Shu-tian Li

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Shu-tian Li (Shu-tien Li; Chinese: 李书田) (1900–1988) was a citizen of the United States, a Chinese American educator and engineer. His brother, Shu-hua Li or Li Shu-hua (李书华) was a physicist and a former Secretary of Education in China, and contributed to the founding of UNESCO.[1] Li was the maternal grandfather of Steven Chu, a Nobel Prize winner in physics and the USA Secretary of Energy in the Obama Administration[2] and Morgan Chu, an intellectual property lawyer. After receiving a Ph.D. degree in engineering/economics from Cornell University in 1926, Li returned to China to assume a professorship at the Peiyang University.[3] He became the executive officer of Northern China Hydraulic Commission in 1928.[4] He was a founder of the Chinese Hydraulic Engineering Society and served as its deputy president and then president for six terms.[5] Later he was appointed to lead the Yellow River Commission.[6]

At the age of 28, Li was chosen as the president of Tangshan College of Engineering and became the youngest college administrator in China.[7] In 1932, he was named the President of the Peiyang Engineering College. He was the longest serving president in Peiyang's first 56 years of history.[8] Under his leadership, Peiyang established one of the first graduate engineering programs and the first hydraulic engineering laboratory in China.[9] Between 1937 and 1949, he led the establishment of several national colleges and universities in western and southwestern China (e.g. 西北联大, 国立西北工学院, 西康技艺专科学校, 贵阳农工学院, 贵州大学 and 北洋西京分院). During his leadership at the Si-kang Institute of Technology, the Panzhihua Mine, one of the largest iron (and rare metal) deposits in the world, was discovered. In recognition of his contribution to hydraulic engineering and to China during World War II, Li was awarded a First Order Hydraulic Gold Medal and an Order of Victory of Resistance Against Aggression, respectively, from the Chinese government after the war. He was elected to the National Peking Academy of Sciences in 1948. He published many research papers and books on the management and improvement of the nation's water resources, Yellow River basin and northern China harbor.[10] Among these publications, "The Chinese Hydraulic Issues" (《中国水利问题》), the first comprehensive review and scientific recommendation regarding Chinese water resources, established him as the leading hydraulic engineering authority in China in the 1940s.

Li returned to the United States in 1950 to start private engineering practice and academic teaching/research. The Chinese Institute of Engineers (CIE)[11] awarded Li the CIE annual award in 1963 for his work on the Unified Energy-Matrix Analysis.[12] For his contribution to concrete engineering, he received the highest award from the American Concrete Institute in 1985.[13] He also served on a US congressional advisory board. He was credited with establishing the Phi Tau Phi Scholastic Honor Society of America.[14] He published 17 books and more than 800 research papers during his lifetime. Li died at the age of 88.[15] He was an active philatelist and a devout Southern Baptist during his life.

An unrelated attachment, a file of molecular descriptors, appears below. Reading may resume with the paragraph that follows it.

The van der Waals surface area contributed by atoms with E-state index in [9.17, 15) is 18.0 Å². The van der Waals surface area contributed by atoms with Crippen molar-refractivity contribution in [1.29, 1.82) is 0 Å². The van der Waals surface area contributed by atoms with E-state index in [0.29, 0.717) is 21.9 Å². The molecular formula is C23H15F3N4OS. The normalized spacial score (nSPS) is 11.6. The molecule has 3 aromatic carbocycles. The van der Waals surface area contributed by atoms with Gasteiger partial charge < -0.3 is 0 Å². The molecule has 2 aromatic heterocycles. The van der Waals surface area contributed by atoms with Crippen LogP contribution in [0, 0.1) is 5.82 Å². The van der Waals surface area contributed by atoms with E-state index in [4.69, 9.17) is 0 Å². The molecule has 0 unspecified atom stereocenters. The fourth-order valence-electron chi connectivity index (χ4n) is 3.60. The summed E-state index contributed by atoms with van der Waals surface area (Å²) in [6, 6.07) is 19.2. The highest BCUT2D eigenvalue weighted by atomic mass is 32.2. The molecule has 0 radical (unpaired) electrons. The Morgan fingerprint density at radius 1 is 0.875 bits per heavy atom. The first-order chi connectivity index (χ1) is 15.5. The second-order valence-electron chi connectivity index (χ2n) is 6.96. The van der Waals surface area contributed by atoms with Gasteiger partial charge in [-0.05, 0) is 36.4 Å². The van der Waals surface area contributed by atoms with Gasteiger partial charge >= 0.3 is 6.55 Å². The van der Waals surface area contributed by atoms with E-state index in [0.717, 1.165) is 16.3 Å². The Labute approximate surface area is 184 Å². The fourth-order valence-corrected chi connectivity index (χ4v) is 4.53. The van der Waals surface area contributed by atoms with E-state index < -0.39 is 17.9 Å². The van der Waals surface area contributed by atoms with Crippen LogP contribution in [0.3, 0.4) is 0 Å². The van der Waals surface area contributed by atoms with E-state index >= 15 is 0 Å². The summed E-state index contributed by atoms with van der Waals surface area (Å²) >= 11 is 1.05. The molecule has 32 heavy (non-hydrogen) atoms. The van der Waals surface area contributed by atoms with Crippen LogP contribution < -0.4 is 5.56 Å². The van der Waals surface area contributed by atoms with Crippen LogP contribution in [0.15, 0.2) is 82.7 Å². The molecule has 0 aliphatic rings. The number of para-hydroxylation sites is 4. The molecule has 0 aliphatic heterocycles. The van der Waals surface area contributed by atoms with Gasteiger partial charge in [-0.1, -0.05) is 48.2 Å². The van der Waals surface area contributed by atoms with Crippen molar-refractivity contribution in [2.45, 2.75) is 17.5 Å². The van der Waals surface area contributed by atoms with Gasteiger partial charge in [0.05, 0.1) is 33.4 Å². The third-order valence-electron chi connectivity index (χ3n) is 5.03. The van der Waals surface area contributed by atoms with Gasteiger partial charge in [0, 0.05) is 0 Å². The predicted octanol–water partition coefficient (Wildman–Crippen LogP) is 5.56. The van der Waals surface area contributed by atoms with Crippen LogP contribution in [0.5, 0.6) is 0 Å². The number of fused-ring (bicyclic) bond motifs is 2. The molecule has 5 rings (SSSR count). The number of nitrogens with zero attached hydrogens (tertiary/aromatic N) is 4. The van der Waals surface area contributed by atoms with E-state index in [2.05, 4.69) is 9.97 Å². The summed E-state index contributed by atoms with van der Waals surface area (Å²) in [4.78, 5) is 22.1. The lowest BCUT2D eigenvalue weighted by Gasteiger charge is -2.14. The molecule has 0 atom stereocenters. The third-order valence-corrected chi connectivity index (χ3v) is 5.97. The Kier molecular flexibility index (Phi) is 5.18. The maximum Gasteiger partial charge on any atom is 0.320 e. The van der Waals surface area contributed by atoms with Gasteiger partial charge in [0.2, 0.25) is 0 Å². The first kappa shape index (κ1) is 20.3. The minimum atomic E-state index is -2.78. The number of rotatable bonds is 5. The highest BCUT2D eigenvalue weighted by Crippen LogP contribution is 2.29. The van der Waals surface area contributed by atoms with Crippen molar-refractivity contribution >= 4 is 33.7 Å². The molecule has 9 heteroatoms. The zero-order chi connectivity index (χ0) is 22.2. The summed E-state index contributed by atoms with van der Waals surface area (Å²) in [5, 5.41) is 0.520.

1. ^ C. Martin Wilbur, Preface to The Reminiscences of Li Shu-Hua; as part of Columbia University's Chinese Oral History Project
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  3. ^ Peiyang University was split into several colleges and universities in Beijing and Tianjin after 1950, including the present-time Tianjin University
  4. ^
  5. ^
  6. ^ 《黄河志卷一 黄河大事记》
  7. ^ 西南交通大学档案馆《西南交通大学校名、校址、校长一览表》
  8. ^
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  10. ^ e.g.《中国水利问题》, 《永定河治本计划》, 《北方大港之现状及初步计划》: Shu-tian Li, managing editor
  11. ^
  12. ^; other recipients of the award during the last 50 years included Nobel Prize winners Tsung Tao Li, Chen-Ning Yang, Samuel Ting and Charles Kao; architect I. M. Pei; entrepreneur An Wang; Dr. Li's student at Tangshan College of Engineering Tung-Yen Lin
  13. ^
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  15. ^ Examples of notable people whom Li had close association with during his lifetime included Ch'en Li-fu (his classmate at Peiyang and former Secretary of Education in China), Y.H. Ku, C. C. Li and David K. Cheng.